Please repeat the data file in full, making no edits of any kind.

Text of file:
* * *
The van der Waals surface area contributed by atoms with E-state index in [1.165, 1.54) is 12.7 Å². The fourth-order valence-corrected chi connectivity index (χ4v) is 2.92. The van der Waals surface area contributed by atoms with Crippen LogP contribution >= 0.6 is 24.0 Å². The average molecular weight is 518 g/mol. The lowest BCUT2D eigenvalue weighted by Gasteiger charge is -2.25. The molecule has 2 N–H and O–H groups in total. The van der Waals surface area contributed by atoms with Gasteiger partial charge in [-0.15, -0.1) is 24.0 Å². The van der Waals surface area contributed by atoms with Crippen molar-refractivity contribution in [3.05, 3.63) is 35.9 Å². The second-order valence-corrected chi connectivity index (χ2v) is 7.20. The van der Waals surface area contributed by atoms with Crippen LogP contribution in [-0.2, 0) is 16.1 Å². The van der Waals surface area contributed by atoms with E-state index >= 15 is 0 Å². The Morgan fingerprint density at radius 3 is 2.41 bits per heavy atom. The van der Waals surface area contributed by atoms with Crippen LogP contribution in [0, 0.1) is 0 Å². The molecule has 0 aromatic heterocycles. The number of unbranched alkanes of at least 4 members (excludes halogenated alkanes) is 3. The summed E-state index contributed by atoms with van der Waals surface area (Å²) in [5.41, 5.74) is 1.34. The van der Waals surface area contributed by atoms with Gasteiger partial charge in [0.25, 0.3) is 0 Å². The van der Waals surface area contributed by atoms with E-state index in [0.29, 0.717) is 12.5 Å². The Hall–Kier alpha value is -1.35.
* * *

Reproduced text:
The van der Waals surface area contributed by atoms with E-state index in [1.165, 1.54) is 12.7 Å². The fourth-order valence-corrected chi connectivity index (χ4v) is 2.92. The van der Waals surface area contributed by atoms with Crippen LogP contribution >= 0.6 is 24.0 Å². The average molecular weight is 518 g/mol. The lowest BCUT2D eigenvalue weighted by Gasteiger charge is -2.25. The molecule has 2 N–H and O–H groups in total. The van der Waals surface area contributed by atoms with Gasteiger partial charge in [-0.15, -0.1) is 24.0 Å². The van der Waals surface area contributed by atoms with Crippen molar-refractivity contribution in [3.05, 3.63) is 35.9 Å². The second-order valence-corrected chi connectivity index (χ2v) is 7.20. The van der Waals surface area contributed by atoms with Crippen LogP contribution in [-0.2, 0) is 16.1 Å². The van der Waals surface area contributed by atoms with E-state index >= 15 is 0 Å². The Morgan fingerprint density at radius 3 is 2.41 bits per heavy atom. The van der Waals surface area contributed by atoms with Crippen LogP contribution in [0, 0.1) is 0 Å². The molecule has 0 aromatic heterocycles. The number of unbranched alkanes of at least 4 members (excludes halogenated alkanes) is 3. The summed E-state index contributed by atoms with van der Waals surface area (Å²) in [5.41, 5.74) is 1.34. The van der Waals surface area contributed by atoms with Gasteiger partial charge in [0.25, 0.3) is 0 Å². The van der Waals surface area contributed by atoms with E-state index in [0.29, 0.717) is 12.5 Å². The Hall–Kier alpha value is -1.35.